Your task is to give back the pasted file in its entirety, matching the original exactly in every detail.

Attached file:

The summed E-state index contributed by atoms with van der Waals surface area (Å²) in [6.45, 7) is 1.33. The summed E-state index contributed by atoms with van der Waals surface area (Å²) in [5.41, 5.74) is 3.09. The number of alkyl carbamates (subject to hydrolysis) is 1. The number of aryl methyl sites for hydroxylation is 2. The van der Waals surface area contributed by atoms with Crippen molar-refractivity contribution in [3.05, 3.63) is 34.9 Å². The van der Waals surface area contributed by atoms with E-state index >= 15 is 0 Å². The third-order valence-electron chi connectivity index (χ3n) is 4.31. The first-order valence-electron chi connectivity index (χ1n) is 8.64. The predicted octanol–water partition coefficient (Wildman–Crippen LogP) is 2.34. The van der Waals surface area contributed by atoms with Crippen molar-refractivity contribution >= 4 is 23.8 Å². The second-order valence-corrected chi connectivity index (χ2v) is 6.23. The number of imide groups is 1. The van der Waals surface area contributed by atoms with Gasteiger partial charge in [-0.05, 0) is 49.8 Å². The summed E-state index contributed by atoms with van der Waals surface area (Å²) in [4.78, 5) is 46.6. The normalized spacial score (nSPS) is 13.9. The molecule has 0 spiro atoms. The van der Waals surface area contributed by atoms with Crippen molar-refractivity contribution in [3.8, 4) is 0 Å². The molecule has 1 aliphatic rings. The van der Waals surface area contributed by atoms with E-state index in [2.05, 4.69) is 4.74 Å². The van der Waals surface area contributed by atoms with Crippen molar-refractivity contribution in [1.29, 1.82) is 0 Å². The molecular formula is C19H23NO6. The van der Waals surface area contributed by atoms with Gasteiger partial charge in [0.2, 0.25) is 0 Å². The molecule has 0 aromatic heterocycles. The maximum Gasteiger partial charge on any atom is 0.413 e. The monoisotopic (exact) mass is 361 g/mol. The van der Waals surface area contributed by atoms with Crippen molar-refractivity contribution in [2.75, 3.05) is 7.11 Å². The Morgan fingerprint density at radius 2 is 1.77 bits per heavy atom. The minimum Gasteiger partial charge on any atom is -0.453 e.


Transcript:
The summed E-state index contributed by atoms with van der Waals surface area (Å²) in [6.45, 7) is 1.33. The summed E-state index contributed by atoms with van der Waals surface area (Å²) in [5.41, 5.74) is 3.09. The number of alkyl carbamates (subject to hydrolysis) is 1. The number of aryl methyl sites for hydroxylation is 2. The van der Waals surface area contributed by atoms with Crippen molar-refractivity contribution in [3.05, 3.63) is 34.9 Å². The van der Waals surface area contributed by atoms with E-state index >= 15 is 0 Å². The third-order valence-electron chi connectivity index (χ3n) is 4.31. The first-order valence-electron chi connectivity index (χ1n) is 8.64. The predicted octanol–water partition coefficient (Wildman–Crippen LogP) is 2.34. The van der Waals surface area contributed by atoms with Crippen molar-refractivity contribution >= 4 is 23.8 Å². The second-order valence-corrected chi connectivity index (χ2v) is 6.23. The number of imide groups is 1. The van der Waals surface area contributed by atoms with Gasteiger partial charge in [-0.05, 0) is 49.8 Å². The summed E-state index contributed by atoms with van der Waals surface area (Å²) in [4.78, 5) is 46.6. The normalized spacial score (nSPS) is 13.9. The molecule has 0 spiro atoms. The van der Waals surface area contributed by atoms with Crippen molar-refractivity contribution in [3.8, 4) is 0 Å². The molecule has 1 aliphatic rings. The van der Waals surface area contributed by atoms with E-state index in [2.05, 4.69) is 4.74 Å². The van der Waals surface area contributed by atoms with Crippen molar-refractivity contribution in [1.29, 1.82) is 0 Å². The molecular formula is C19H23NO6. The van der Waals surface area contributed by atoms with Gasteiger partial charge in [0.2, 0.25) is 0 Å². The molecule has 0 aromatic heterocycles. The maximum Gasteiger partial charge on any atom is 0.413 e. The monoisotopic (exact) mass is 361 g/mol. The van der Waals surface area contributed by atoms with Crippen molar-refractivity contribution in [2.75, 3.05) is 7.11 Å². The Morgan fingerprint density at radius 2 is 1.77 bits per heavy atom. The minimum Gasteiger partial charge on any atom is -0.453 e.